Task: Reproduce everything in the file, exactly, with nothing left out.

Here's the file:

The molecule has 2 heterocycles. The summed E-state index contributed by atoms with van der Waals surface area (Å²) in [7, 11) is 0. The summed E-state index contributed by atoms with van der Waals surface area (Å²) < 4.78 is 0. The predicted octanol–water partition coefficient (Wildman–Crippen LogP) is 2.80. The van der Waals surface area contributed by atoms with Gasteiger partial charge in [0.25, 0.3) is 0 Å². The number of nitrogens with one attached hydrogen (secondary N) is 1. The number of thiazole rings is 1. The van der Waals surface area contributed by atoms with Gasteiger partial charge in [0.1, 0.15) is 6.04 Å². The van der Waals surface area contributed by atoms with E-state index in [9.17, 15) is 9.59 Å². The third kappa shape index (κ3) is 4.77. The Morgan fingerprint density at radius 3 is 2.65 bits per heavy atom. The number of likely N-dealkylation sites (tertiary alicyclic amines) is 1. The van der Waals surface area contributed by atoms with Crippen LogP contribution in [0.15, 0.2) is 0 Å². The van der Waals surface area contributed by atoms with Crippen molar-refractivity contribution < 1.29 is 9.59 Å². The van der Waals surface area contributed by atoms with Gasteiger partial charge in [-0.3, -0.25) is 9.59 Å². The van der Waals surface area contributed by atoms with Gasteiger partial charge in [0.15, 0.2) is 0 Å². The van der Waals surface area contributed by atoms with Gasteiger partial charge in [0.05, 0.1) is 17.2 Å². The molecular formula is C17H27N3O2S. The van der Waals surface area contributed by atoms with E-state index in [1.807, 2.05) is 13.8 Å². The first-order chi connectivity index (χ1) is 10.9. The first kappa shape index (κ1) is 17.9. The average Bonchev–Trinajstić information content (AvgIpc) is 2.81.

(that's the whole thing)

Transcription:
The molecule has 2 heterocycles. The summed E-state index contributed by atoms with van der Waals surface area (Å²) in [7, 11) is 0. The summed E-state index contributed by atoms with van der Waals surface area (Å²) < 4.78 is 0. The predicted octanol–water partition coefficient (Wildman–Crippen LogP) is 2.80. The van der Waals surface area contributed by atoms with Gasteiger partial charge in [0.25, 0.3) is 0 Å². The number of nitrogens with one attached hydrogen (secondary N) is 1. The number of thiazole rings is 1. The van der Waals surface area contributed by atoms with Gasteiger partial charge in [0.1, 0.15) is 6.04 Å². The van der Waals surface area contributed by atoms with E-state index in [9.17, 15) is 9.59 Å². The third kappa shape index (κ3) is 4.77. The Morgan fingerprint density at radius 3 is 2.65 bits per heavy atom. The number of likely N-dealkylation sites (tertiary alicyclic amines) is 1. The van der Waals surface area contributed by atoms with Crippen LogP contribution in [0.15, 0.2) is 0 Å². The van der Waals surface area contributed by atoms with Crippen molar-refractivity contribution < 1.29 is 9.59 Å². The van der Waals surface area contributed by atoms with Gasteiger partial charge in [-0.3, -0.25) is 9.59 Å². The van der Waals surface area contributed by atoms with Gasteiger partial charge in [0.15, 0.2) is 0 Å². The van der Waals surface area contributed by atoms with Gasteiger partial charge in [0.05, 0.1) is 17.2 Å². The molecular formula is C17H27N3O2S. The van der Waals surface area contributed by atoms with E-state index in [1.807, 2.05) is 13.8 Å². The first-order chi connectivity index (χ1) is 10.9. The first kappa shape index (κ1) is 17.9. The average Bonchev–Trinajstić information content (AvgIpc) is 2.81.